- Matt Groves, who will be ordained curate at Christ Church, Portsdown, on October 10
- Catherine Edenborough, who will be ordained curate at Portsmouth Cathedral on October 10; and
- Hannah Barraclough, who will be ordained curate at Newport Minster on the Isle of Wight on October 11.
- The Rev Ruth Shipley, who will be ordained as a priest at St John’s, Shedfield, on October 2.
- The Rev Bryan Stephenson, who will be ordained as a priest at St Luke’s Church, Southsea, on October 3.
- The Rev Hugo Deadman, who will be ordained as a priest at St James Church, Milton, on October 3.
- The Rev Mike Moritz, who will be ordained as a priest at St John’s, Locks Heath, on October 4; and
- The Rev Dion Mabey, who will be ordained as a priest at St John’s Church, Ryde, on October 4.
Former police officer will pound familiar beat as curate
HE used to pound the streets of Waterlooville as a police constable. Soon he’ll be walking the streets of Denmead as a clergyman.
Jack Williams has travelled and worked in many different parts of the world, but he keeps finding himself being drawn back to the Waterlooville area where he grew up. Now he’s just about to be ordained as the new curate at All Saints Church, Denmead.
He is one of nine people who are being ordained by the Bishop of Portsmouth across the next two weekends. Usually these ordinations happen in two large services at Portsmouth Cathedral in the summer. Instead, each individual will be ordained at separate services in different churches, to ensure the maximum number of family and friends can attend in a Covid-secure way.
Jack grew up as part of the congregation at St Wilfrid’s Church, Cowplain. He took a gap year in Kent, but returned to the area for the first time when he worked with Solent Youth for Christ, working with young people across the Portsmouth area.
He spent two years working on an interactive faith project at Alton Towers, then found himself back in this area, working at Morrisons in Horndean. Then he went travelling, spending time working in Australia, at the Iona Community in Scotland, and for a Christian organisation in Hong Kong.
But, when he decided to join the police force, he found himself posted back to Waterlooville police station. His job was to respond to 999 calls from Hayling Island to Petersfield, and he served for nine years in the role.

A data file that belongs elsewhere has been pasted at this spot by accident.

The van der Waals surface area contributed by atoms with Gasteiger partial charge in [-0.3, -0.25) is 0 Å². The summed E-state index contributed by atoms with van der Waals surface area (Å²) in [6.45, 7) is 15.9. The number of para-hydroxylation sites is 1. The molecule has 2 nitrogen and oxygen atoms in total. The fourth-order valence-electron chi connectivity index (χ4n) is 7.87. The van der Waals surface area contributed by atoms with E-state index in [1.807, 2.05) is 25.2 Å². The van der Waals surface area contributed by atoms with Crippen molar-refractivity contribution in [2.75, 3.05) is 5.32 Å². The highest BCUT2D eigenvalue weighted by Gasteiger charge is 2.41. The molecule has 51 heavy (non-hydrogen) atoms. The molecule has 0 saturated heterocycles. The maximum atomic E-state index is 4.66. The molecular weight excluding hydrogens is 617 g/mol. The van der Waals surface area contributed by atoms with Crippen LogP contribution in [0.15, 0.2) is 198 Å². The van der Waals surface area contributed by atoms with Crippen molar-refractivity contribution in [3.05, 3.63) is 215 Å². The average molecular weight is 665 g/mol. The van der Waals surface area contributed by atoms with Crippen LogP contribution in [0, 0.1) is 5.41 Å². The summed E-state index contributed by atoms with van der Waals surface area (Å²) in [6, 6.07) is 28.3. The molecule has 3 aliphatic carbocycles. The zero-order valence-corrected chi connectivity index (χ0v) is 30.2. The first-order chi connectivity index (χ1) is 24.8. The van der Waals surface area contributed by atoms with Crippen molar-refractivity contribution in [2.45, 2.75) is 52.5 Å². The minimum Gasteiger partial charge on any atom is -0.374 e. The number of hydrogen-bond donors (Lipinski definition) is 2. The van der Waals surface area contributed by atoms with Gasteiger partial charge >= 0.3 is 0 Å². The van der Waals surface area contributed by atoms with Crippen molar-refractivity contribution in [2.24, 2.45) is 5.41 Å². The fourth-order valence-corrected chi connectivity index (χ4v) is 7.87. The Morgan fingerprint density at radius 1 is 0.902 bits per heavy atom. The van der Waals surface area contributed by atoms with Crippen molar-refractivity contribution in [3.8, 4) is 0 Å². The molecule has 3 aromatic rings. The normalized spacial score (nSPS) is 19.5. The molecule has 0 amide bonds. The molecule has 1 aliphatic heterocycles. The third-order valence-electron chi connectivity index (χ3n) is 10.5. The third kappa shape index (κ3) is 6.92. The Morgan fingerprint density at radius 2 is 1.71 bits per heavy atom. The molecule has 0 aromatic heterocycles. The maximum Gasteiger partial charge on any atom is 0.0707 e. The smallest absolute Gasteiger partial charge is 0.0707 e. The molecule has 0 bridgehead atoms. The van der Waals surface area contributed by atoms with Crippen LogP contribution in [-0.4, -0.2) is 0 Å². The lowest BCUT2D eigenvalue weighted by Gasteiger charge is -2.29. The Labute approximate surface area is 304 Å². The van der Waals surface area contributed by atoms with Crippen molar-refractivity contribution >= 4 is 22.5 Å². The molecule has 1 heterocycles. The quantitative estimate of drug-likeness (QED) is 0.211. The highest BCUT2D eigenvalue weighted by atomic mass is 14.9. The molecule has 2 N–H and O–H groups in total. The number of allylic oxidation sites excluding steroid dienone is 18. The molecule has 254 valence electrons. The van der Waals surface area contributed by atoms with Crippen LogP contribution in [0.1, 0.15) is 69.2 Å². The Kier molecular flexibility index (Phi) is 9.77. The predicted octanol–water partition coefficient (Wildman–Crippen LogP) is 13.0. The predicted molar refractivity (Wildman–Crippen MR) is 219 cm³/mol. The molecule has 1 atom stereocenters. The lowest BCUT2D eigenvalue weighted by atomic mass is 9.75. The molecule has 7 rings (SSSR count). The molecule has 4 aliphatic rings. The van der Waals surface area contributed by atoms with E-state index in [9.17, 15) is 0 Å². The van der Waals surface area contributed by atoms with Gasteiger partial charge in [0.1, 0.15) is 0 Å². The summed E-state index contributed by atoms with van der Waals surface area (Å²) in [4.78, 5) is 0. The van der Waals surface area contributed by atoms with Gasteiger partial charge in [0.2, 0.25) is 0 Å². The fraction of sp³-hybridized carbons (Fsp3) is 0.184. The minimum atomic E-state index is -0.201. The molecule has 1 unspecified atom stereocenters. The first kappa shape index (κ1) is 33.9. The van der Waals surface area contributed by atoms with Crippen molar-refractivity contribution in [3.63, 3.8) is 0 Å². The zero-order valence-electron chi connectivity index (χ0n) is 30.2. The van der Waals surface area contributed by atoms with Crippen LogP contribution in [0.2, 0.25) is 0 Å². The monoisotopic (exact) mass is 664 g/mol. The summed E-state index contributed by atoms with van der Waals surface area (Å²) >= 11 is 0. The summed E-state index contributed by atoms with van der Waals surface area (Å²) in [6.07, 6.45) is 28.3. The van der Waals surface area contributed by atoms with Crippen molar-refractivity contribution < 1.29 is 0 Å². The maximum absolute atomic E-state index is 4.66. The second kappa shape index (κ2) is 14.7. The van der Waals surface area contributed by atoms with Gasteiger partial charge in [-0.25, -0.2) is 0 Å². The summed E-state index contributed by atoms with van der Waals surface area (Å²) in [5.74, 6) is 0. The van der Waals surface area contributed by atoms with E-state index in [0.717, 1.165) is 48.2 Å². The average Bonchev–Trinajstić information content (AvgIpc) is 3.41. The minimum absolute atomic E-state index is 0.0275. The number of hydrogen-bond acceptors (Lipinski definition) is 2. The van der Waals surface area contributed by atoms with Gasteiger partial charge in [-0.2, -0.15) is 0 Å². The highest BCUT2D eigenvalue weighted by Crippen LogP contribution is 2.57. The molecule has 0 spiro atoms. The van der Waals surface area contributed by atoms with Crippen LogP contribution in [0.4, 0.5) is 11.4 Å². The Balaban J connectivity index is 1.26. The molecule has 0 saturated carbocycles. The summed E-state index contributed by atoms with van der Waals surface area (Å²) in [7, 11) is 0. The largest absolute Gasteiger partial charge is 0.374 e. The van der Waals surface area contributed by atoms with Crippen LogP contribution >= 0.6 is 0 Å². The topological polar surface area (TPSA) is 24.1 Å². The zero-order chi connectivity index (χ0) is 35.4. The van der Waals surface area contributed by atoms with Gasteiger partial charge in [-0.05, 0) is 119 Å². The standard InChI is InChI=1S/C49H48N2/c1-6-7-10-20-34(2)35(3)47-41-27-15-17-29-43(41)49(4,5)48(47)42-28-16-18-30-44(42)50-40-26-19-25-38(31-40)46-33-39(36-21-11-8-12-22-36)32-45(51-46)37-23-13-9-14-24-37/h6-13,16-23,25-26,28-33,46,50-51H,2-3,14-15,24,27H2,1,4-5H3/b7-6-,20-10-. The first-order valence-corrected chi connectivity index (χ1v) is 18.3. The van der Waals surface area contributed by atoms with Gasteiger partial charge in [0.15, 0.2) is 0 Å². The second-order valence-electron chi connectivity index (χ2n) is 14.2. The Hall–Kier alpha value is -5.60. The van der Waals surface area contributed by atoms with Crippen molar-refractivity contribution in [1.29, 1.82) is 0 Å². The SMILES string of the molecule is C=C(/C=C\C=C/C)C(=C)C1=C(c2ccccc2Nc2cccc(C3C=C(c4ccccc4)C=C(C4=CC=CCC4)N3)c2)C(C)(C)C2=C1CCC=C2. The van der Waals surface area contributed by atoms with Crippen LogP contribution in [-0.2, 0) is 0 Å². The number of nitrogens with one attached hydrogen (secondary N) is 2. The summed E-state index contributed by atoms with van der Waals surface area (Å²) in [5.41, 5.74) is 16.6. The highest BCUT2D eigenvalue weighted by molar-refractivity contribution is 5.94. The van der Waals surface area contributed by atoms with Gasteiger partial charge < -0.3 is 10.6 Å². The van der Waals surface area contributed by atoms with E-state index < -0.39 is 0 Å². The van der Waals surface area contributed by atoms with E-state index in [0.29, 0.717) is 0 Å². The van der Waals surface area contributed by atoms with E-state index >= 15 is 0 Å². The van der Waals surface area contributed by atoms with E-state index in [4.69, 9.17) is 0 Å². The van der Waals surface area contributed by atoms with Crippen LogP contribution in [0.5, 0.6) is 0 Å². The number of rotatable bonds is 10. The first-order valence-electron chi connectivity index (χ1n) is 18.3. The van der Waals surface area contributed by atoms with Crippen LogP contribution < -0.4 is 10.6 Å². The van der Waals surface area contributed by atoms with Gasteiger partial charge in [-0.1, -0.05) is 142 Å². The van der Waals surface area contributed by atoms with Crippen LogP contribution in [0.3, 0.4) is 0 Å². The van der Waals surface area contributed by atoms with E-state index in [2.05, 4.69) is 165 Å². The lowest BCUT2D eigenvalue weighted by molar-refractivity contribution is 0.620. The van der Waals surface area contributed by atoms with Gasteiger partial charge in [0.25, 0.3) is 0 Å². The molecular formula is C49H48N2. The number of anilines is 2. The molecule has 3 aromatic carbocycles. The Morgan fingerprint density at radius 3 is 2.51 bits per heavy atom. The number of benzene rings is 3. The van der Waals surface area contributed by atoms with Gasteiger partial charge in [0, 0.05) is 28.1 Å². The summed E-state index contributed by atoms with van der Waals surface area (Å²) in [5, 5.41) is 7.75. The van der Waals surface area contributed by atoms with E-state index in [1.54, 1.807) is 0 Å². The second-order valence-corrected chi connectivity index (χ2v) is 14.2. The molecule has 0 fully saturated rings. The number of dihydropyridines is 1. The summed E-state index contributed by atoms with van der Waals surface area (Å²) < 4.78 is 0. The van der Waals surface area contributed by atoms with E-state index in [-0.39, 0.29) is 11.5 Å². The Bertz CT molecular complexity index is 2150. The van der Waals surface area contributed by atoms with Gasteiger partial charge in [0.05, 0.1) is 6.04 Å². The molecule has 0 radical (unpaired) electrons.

The day before Easter Sunday in 2016, he had just done two early, two late and two night shifts and was exhausted, but found he couldn’t sleep. So at 1am, he found himself praying, and realised God was calling him to do some studying, so he could help in church in some way. He assumed it might be a part-time course while he remained with the police.
However, he found himself drawn towards ordination, and studied at Trinity College, Bristol, for two years from 2018. He had married Charley and their first baby, Caleb, was born in his first year there.
“Becoming a clergy person was something I had never imagined I’d be doing five or six years ago,” he said. “I had left school without even any A-levels, and had discovered that I had dyslexia in the police. So the idea of taking any kind of qualification seemed beyond me. But I now have a theology diploma.
“I am excited to be ordained, because it’s an opportunity to be a visible part of the community. I’ll be able to wear my dog collar in Denmead as a representative of the church. It’s a bit like being a police officer on the beat, in that you are there to support people and to be someone that the community can trust.
“Funnily enough, every time I’ve tried to leave this area, I’ve ended up coming back. I could have been posted anywhere in Hampshire to be a police officer and went to Waterlooville. I could have become a curate anywhere in the diocese, yet God brought me back to the Waterlooville area again, this time to Denmead.
“We as a family have been welcomed and feel settled in Denmead, even though the pandemic has meant things are a little strange. We now have two physical Sunday morning services that happen in church, and we are also live-streaming a service each week.”
Jack will be ordained as a deacon in All Saints Church on October 9, which means he’ll be able to wear a dog collar and clergy robes, and be called ‘the Reverend’.
The others who Bishop Christopher Foster will ordain as deacons that weekend are:
The previous weekend, Bishop Christopher will ordain as priests five people who were ordained last year as deacons. Among other things, that means they’ll be able to celebrate Holy Communion. The five services will each happen in the church where they are already working. They will all remain as curates there. They are:
Although there is a maximum number of 30 people who are able to attend these services in person, all nine will be live-streamed for others to watch. For more details, see: www.portsmouth.anglican.org/ordinations
All Saints, Denmead
Hambledon Road, Denmead, PO7 6NN